Bill, I then noticed, had devised a hands-free noseblowing device similar to that thing Bob Dylan wears on his head so he can play the harmonica and the guitar at the same time. Only instead of a harmonica, Bill’s device held a large handkerchief which was positioned in front of his nose. FRRRRRT!!! came the horrid sound once again as the handkerchief fluttered obscenely.
His hands no longer occupied with the task of blowing his nose, Bill reached down and petted Jocko to calm him down after his squirrel-induced excitement. With his other free hand, he was flying a kite.
“Guess what? God spoke to me today,” said Bill. FRRRRRRRT!!! “He called me an idiot.” Absently, Bill had begun to twirl Jocko up and down on his leash like a yo-yo. Jocko was a pretty small dog.
“That was me, dumbass,” I informed him.
“Oh,” said Bill. FRRRRRRT!!! “Well, I was going to write another book about it to put in the Bible. You know, right after ‘Revelations.’ I was going to call it ‘The Epistle of Bill to the Texans’ or something. But now…well, now I guess that wouldn’t be such a great idea.” Jocko seemed to bark in agreement as he twirled up and down.
“No, Bill, I guess it wouldn’t,” I said, no longer wishing to continue the conversation. I was still hungry for corn dogs, and suddenly wished to wrap up this stinking morning walk as soon as possible. Bill’s presence had ruined everything. The flowers now smelled like an open sewer. The warm sunshine on my face now felt as though Rosie O’Donnell were sitting on it. My hair felt all squirrely. And the laughter in my mind had turned bitter, as though thousands of television weathermen were smugly mocking me.
“Bill…” I started to say. Suddenly, Jocko sprang from Bill’s grasp, darted straight up my body, and launched himself off the top of my head. Silently, we watched him fly down the street and sail around the corner, barking. The sound of car horns, screeching tires, and high-speed collisions wafted toward us. A moment later, Bill’s kite abruptly appeared and speared itself on his head.
“I have some frozen corn dogs at home,” he said at last. “Want one?” FRRRRRRRT!!!
“Sure,” I said with a resigned sigh. We walked back to his house and went inside. Bill microwaved a couple of corn dogs and gave me one. He didn’t have any mustard, though. We sat in his livingroom and ate our corn dogs in silence. I felt uncomfortable because it seemed as though the last surviving goldfish in Bill’s fishtank was staring at me.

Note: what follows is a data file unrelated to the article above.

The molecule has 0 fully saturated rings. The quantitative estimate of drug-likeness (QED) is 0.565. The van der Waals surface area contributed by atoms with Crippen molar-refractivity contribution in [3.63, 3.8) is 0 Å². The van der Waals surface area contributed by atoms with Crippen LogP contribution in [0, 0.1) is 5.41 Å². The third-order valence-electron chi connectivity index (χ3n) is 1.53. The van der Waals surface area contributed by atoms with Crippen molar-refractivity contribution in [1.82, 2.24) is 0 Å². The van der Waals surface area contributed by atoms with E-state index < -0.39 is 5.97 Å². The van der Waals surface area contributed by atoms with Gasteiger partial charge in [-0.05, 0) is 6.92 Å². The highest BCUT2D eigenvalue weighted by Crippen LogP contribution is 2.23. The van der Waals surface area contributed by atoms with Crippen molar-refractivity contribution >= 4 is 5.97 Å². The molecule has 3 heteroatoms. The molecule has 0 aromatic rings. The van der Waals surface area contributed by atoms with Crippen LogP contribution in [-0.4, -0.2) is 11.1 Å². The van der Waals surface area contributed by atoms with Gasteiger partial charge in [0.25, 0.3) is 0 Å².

The corn dog tasted bland. I finally hid the rest of it behind an autographed picture of Willard Scott that Bill kept on his lamp table. Bill finished his and put the stick aside for when he finally had enough to build a wooden replica of Fort Apache. Then he sat back in his recliner and stared dejectedly at his feet.
“I was really excited today when I thought God had spoken to me,” he said. “I felt sorta like…well, like I was the ‘chosen one.’ It gave me a special feeling that God had taken the time to come down and remind me that I was walking around outside in my underwear.” FRRRRRRT!!!
I winced at the sound of Bill blowing his nose for the millionth time that day. “But He called you an idiot,” I reminded him.
“Yeah,” Bill said thoughtfully. “But I am an idiot. And God always tells the truth.” His face brightened. “Hey! Maybe I’m the new patron saint of idiots!” He whipped out his Big Chief tablet and started writing his epistle again.
I got up without a word and went home. I never ate another corn dog. And I never spoke to Bill ever, ever again, except to call him an idiot. And whenever I do, he gazes upward and gets this goofy, beatific look on his face.